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Extrinsic Evidence and Abstract Ideas in Patent-Eligibility: CardioNet, LLC v. InfoBionic, Inc.

What if any limits are there on the extrinsic evidence (prior art) that can be considered in determining whether a patent claim is drawn to an abstract idea under step one of the Alice/Mayo 35 U.S.C. § 101 patent-eligibility test? And to what extent does the answer to this question matter; is it merely academic? In CardioNet, LLC v. InfoBionic, Inc., No. 2019-1149 (Fed. Cir. April 17, 2020), a three-judge panel (Judges Stoll, Plager, and Dyk) reversed the district court’s grant of a Rule 12(b)(6) motion because claims  of U.S. Patent No. 7,941,207 “are directed to a patent-eligible improvement to cardiac monitoring technology and are not directed to an abstract idea.” The panel unanimously agreed that the ‘207patent’s claims were patent-eligible – and that a remand was not needed for a “review of the prior art or facts outside of the intrinsic record regarding the state of the art at the…

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Federal Circuit Affirms § 101 Ineligibility of Set-Top Box Advertising Claims: Customedia Techs., LLC v. Dish Network Corp.

Claims of two patents directed to “data management and on-demand rental and purchase of digital data products,” e.g., selling advertising to be displayed via a set-top box, recites patent-ineligible subject matter under 35 U.S.C. § 101 and the Alice/Mayo test, held the Federal Circuit in Customedia Techs., LLC v. Dish Network Corp., No. 2018-2239 (March 6, 2020) (precedential). The Federal Circuit, in an opinion by Judge Moore, joined by Chief Judge Prost and Judge Dyk, affirmed the PTAB’s final written decisions, in Covered Business Method Review proceedings, of ineligibility of U.S. Patent Nos. 8,719,090 and 9,053,494. Claim 1 of the ’090 patent recites: 1.  A data delivery system for providing automatic delivery of multimedia data products from one or more multimedia data product providers, the system comprising: a remote account transaction server for providing multimedia data products to an end user, at least one of the multimedia data products being specifically identified…

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Determining a Discount to Encourage Participation in an Electronic Trading System is Ineligible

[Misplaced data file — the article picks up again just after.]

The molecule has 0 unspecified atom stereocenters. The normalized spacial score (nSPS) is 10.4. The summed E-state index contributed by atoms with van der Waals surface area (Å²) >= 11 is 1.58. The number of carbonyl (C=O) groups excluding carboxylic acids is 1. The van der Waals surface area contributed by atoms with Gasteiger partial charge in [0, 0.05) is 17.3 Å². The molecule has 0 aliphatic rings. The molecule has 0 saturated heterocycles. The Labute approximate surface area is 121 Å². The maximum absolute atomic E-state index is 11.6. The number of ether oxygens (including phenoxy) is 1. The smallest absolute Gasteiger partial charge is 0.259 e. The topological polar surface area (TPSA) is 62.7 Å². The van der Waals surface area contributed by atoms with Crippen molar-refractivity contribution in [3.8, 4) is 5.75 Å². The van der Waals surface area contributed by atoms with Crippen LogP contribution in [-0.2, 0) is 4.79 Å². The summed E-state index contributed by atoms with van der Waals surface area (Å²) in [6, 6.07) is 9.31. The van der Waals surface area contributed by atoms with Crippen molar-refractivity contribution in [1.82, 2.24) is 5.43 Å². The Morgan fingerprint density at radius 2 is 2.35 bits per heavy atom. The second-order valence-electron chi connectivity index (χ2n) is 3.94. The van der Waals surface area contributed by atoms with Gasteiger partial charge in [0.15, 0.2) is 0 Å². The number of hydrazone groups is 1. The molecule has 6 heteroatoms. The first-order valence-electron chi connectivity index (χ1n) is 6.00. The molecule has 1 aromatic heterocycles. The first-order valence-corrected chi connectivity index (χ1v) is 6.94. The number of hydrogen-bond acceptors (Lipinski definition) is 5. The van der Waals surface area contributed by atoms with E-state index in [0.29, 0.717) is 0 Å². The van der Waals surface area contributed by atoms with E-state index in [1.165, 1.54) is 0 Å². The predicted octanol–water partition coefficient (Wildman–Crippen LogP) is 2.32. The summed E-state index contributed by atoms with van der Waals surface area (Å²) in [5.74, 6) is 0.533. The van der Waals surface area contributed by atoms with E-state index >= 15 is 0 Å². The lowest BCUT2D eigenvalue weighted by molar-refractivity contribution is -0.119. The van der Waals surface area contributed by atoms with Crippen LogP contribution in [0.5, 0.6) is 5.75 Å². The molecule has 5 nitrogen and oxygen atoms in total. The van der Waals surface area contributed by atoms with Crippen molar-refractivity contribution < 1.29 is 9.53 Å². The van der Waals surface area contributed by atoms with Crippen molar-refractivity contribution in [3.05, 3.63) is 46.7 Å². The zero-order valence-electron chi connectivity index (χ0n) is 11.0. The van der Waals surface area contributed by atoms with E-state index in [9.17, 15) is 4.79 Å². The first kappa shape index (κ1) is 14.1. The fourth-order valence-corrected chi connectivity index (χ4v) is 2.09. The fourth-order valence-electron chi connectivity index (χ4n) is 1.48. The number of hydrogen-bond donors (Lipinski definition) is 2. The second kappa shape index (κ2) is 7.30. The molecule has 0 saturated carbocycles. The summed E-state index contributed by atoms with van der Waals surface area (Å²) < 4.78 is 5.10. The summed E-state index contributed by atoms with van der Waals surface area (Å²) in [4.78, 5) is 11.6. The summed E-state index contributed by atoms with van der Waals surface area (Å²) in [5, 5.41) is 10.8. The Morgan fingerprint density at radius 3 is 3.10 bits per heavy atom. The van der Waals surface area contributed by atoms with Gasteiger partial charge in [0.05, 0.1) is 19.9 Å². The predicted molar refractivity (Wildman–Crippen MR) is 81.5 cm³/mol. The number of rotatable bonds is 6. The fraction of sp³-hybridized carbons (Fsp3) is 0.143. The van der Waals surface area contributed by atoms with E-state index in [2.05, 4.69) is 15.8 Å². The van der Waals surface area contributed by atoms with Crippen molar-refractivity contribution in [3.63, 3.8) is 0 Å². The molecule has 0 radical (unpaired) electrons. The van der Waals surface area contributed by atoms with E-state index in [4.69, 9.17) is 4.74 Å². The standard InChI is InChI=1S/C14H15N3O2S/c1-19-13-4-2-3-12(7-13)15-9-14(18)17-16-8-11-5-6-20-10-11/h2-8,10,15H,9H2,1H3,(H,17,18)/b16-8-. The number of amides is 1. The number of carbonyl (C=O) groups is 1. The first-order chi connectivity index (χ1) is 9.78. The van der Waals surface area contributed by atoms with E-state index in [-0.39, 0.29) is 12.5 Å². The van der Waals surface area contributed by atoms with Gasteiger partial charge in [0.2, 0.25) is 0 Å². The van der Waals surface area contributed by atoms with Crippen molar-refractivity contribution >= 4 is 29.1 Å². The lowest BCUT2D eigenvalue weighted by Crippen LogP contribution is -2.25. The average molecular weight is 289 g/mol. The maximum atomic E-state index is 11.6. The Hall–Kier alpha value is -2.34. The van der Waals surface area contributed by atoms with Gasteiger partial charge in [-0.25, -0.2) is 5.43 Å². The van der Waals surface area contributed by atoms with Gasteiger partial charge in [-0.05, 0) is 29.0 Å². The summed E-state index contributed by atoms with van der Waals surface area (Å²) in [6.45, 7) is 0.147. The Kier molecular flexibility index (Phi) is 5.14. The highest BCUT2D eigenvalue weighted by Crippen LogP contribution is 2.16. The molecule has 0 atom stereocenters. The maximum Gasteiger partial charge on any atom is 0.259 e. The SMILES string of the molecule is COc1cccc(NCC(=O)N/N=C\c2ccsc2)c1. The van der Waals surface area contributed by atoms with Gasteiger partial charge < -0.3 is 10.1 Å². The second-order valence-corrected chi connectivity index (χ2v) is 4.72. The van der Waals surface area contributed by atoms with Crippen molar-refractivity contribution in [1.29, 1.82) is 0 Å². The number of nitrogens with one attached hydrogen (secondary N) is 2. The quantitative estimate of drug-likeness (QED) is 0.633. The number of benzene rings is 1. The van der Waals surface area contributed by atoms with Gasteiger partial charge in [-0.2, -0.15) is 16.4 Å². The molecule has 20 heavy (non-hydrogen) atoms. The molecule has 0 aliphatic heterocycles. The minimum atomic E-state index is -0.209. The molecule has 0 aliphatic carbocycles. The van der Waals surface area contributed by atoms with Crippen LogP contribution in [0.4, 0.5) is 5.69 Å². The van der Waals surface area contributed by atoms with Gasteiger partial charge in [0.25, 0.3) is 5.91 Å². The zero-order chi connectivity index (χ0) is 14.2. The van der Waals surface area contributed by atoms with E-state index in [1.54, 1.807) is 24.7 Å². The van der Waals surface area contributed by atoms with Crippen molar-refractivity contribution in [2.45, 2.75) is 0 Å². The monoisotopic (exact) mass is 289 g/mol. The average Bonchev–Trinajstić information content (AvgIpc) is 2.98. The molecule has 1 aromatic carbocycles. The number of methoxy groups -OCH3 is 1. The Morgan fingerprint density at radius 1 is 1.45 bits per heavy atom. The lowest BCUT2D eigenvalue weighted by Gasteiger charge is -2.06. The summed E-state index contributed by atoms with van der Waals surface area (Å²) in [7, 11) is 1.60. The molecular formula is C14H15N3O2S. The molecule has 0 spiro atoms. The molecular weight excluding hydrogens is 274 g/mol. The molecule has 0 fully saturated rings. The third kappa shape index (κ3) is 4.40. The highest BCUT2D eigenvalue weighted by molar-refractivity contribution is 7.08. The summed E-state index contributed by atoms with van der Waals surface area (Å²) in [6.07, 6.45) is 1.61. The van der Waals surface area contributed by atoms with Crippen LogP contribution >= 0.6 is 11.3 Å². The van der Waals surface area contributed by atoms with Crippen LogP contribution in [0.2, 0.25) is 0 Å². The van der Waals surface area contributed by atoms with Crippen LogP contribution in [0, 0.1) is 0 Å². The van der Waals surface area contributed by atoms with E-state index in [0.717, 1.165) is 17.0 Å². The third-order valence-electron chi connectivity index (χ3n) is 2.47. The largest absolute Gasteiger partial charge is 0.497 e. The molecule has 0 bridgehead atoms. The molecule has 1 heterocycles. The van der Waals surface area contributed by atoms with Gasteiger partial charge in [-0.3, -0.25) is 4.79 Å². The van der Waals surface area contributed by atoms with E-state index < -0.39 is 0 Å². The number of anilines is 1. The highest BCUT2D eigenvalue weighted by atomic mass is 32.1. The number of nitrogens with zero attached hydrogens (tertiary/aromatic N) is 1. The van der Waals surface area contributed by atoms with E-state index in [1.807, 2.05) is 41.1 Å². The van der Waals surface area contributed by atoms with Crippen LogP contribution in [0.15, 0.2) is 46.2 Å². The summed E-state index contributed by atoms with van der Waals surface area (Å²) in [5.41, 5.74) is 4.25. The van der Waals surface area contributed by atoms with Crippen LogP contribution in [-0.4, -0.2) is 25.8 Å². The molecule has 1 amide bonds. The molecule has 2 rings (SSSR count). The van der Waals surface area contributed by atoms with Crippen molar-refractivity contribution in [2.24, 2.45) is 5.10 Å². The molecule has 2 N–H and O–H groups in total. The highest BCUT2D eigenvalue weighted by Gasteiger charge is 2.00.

The District of Delaware held that patent claims for multiple patents directed to “electronic trading and settlement systems” are abstract ideas, and “[e]ncouraging participation in a system in which all parties need to utilize similar technology through the well-known concept of discounting” does not provide an inventive concept,  granting a motion to dismiss based on lack of patent-eligible subject matter under 35 U.S.C. § 101 and the Alice/Mayo test. Fast 101 PTY LTD. v. Citigroup Inc., et al., No. 19-1819-RGA (D. Del. Jan. 30, 2020). U.S. Patent Nos. 8,515,867; 8,660,947; 8,762,273; and 10,115,098 are directed to “‘an invoiceless trading system that creates incentives for customers to pay suppliers within a predetermined period of time.’” The court identified claim 1 of the ‘867 patent as representative of all claims in the asserted patents. Independent claim 1 of the ‘867 patent is reproduced here:        1. A system configured for electronic settlement of an…

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§ 101 Patent-Eligibility Turns on a Technical Solution to a Technical Problem: Pebble Tide LLC v. Arlo Technologies

In an interesting dichotomy, patent claims directed to outputting digital content did not survive, but claims directed to social network search output did survive, respective motions to dismiss based on lack of patent-eligible subject matter under 35 U.S.C. § 101 and the Alice/Mayo test. Pebble Tide LLC v. Arlo Tech., Inc. (D. Del. Jan 31, 2020). Pebble Tide LLC sued three defendants alleging infringement of U.S. Patent Nos. 10,261,739 and 10,303,411, both directed to “capturing, storing, accessing, and outputting digital content.” In an unrelated action, Mimzi LLC sued five defendants alleging infringement of U.S. Patent No. 9,128,981, directed to a “phone assisted ‘photographic memory.’” Delaware’s Judge Stark, in a bench ruling then documented in a written memorandum, held that Pebble Tide’s ’739 and ’411 patents were invalid under § 101, but that Mimzi’s ’981 patent, though directed to an abstract idea, could not be deemed patent-ineligible at the pleadings stage. Pebble Tide…

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Conventional Component For Accepting Credit Card Payment In Taxicab is Ineligible: Curb Mobility, LLC v. Kaptyn, Inc.

A court held that patent claims directed to “the longstanding commercial practice of paying for public transit” are abstract ideas, and “the mere assemblage of admittedly known components” does not provide an inventive concept,  granting a motion to dismiss based on lack of patent-eligible subject matter under 35 U.S.C. § 101 and the Alice/Mayo test. Curb Mobility, LLC v. Kaptyn, Inc., et al., No. 18-cv-02416-MMD-EJY (D. Nev. Jan. 21, 2020). U.S. Patent No. 6,347,739 is directed to “paying for a taxicab with a credit card.” The court noted that the patent “includes two independent claims, though independent claim 11 is basically independent claim 1- a system claim- written as a method claim.” Independent claim 1 of the ‘739 Patent is reproduced here: 1.A system for communications with a network of systems which accepts cred-debit type cards for payments and which is located in a taxicab driven by drivers comprising: a) a meter…

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